Our Place in History, Then and Now

The streets near the Capitol were not even paved in Washington, D.C. in 1852.  That same year, the first public baths opened in New York City, Uncle Tom’s Cabin was published, and Fredrick Douglass delivered a speech to a women’s anti-slavery gathering entitled, “What is the Fourth of July to the Slave?” Millard Fillmore was president, serving on the heels of General Zachary Taylor; and race, poverty, and concerns about America’s place in the world were the political issues of the day. The Washington Evening Star reported on the local and national news, which have always been confluent in this, our nation’s capital. That same year, Washington Hebrew Congregation had its humble beginnings, and it too has been a confluence – for Judaism – for local and national concerns. Washington Hebrew has been engaged in the life of this nation for more than 164 years. Since our founding, we have seen 31 presidents stand on the threshold of history as they take the oath of office. We have had a front row seat to both the triumphs and tragedies of the American Story.

Ours is a unique role in this nation’s capital as its first and still largest Jewish congregation. Washington Hebrew Congregation has not only been on the sidelines of history, we have been part of its making. We were the starting place for thousands who came to Washington to march on Freedom Sunday for Soviet Jews in 1987. We were the first congregation in America to hold an Abrahamic Summit gathering Christians, Muslims, and Jews post-9/11. And we were the finish line for the NAACP’s historic Journey for Justice from Selma to Washington in 2015. From our engagement with Dr. Martin Luther King Jr. – father of the Civil Rights Movement, to Elijah Muhammad – founder of the Nation of Islam, to the more than 40 clergy who will grace our MLK celebration this coming weekend, we have been a house of worship for all, a gathering place for ideas and ideals, and a builder of bridges in interfaith relationships. We have and have had elected officials from both sides of the aisle as members of our Congregation, and from the time of the Civil War, we have always been a haven for our men and women in uniform.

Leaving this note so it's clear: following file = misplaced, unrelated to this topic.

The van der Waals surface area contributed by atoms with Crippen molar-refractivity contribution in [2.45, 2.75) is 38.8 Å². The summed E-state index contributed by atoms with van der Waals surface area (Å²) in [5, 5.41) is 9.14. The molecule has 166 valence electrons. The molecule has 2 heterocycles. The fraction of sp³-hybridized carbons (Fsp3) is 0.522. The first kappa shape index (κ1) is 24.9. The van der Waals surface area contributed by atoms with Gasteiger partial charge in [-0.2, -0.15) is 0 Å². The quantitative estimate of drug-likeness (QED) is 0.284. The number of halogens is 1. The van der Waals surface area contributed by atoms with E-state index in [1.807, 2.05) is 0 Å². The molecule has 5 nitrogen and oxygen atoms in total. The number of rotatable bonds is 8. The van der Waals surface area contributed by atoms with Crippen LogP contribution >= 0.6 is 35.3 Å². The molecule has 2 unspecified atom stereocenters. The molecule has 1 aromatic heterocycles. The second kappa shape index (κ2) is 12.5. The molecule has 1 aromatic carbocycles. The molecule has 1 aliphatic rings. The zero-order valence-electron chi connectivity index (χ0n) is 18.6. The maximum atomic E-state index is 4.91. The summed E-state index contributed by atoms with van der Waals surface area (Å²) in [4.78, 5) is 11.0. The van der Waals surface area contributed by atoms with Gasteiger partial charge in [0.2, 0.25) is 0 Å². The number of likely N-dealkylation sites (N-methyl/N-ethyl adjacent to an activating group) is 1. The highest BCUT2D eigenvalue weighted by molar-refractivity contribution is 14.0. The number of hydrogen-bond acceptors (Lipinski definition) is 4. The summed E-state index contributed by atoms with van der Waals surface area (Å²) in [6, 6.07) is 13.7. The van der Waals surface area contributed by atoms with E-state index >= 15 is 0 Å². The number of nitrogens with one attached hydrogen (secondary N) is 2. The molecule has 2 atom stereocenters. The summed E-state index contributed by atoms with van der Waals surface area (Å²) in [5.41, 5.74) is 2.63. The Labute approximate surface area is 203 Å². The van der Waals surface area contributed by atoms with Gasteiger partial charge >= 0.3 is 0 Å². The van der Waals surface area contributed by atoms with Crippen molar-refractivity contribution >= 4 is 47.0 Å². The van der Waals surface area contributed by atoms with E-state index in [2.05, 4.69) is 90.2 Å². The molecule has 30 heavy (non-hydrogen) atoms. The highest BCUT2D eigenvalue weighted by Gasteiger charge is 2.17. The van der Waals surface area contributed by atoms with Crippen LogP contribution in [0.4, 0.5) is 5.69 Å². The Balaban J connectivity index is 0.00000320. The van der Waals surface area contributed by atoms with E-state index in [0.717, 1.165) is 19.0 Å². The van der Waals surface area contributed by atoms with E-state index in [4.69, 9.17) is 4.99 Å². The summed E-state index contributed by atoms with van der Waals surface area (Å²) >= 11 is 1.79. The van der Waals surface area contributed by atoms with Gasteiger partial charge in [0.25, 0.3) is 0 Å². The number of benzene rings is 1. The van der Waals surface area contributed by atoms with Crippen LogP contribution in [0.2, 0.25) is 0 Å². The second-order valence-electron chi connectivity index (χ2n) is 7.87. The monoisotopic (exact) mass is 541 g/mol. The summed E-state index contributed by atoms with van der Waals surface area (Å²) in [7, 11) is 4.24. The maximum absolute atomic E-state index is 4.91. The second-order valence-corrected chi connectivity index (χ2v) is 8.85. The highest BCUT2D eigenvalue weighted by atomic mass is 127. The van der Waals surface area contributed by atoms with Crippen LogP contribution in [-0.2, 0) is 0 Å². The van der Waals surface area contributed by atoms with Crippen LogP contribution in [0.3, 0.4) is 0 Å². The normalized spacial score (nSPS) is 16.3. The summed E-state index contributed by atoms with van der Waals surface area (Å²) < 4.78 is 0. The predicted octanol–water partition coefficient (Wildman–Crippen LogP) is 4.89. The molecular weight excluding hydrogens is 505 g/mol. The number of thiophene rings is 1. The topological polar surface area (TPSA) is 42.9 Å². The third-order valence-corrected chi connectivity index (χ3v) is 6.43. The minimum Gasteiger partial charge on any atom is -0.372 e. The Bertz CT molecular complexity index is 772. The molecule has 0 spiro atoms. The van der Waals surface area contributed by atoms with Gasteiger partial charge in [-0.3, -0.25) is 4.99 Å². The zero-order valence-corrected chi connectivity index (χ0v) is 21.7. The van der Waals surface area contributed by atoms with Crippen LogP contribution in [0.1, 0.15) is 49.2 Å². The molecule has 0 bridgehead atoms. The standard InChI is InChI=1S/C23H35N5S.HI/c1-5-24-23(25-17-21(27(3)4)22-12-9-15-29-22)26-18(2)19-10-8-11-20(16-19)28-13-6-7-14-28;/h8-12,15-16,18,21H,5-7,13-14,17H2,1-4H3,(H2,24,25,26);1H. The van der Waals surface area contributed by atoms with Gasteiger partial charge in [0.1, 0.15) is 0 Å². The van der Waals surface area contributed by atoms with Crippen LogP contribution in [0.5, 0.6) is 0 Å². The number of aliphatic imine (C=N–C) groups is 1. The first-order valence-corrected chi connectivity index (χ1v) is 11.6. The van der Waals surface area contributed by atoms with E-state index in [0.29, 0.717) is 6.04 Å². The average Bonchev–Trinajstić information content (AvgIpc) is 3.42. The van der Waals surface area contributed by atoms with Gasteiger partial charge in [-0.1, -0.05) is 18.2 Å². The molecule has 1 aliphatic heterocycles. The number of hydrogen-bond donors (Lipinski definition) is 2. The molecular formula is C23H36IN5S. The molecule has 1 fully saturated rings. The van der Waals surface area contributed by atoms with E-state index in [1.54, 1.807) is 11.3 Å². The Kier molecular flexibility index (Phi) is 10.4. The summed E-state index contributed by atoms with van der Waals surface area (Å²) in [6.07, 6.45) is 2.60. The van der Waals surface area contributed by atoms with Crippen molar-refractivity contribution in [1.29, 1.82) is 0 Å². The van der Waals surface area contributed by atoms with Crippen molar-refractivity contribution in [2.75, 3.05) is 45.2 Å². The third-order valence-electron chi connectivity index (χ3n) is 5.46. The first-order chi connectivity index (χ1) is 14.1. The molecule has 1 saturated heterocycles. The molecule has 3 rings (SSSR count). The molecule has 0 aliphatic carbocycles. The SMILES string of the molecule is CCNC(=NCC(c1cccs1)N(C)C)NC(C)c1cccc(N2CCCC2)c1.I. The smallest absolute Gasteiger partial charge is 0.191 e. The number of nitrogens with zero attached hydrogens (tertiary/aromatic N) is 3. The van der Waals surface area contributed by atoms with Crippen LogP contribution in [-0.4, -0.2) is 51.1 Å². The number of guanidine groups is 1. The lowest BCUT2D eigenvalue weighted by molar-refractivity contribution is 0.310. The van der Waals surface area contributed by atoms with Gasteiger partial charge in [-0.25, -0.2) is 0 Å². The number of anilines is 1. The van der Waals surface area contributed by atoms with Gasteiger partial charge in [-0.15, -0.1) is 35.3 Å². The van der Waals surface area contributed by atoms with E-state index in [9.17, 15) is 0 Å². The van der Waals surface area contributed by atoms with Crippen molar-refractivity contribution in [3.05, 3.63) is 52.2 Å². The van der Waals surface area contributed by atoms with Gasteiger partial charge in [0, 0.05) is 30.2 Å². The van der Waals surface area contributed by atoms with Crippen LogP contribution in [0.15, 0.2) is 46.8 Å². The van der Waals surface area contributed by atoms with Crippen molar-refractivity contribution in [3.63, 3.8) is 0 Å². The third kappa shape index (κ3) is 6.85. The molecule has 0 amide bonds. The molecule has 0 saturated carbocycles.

As the inauguration approaches, we will again take our rightful place in history. Our clergy have been asked to participate once again in the inaugural prayer service on January 21 at the National Cathedral, which honors the new members of Congress and the president. That same morning, our clergy will lead services for all of the Women of Reform Judaism and their supporters who will come to D.C. to march for religious freedom and women’s rights. And the night before, on Friday, January 20, we will hold a Shabbat service celebrating the unique place in history we have held for the past 164 years. We invite you to join us!

As rabbis of Washington Hebrew Congregation, we are often afforded such powerful opportunities to be part of the national conversation about critical issues of social justice and religious life in America. We too have often been the amalgamator, leading the way to challenge the issues of our day. In that vein, just days after all the pomp and circumstance of the inauguration, WHC will host the first in a series of interfaith dialogues – Faith over Fear – where people of all faiths will gather in fellowship to gain a greater understanding of each other’s faith traditions and teachings.  Together, we will build a better day where we can see each other as God intended – in God’s image. This is our place in history, living the covenant that God fashioned with Abraham long ago; a covenant that has guided humanity in each generation to better days.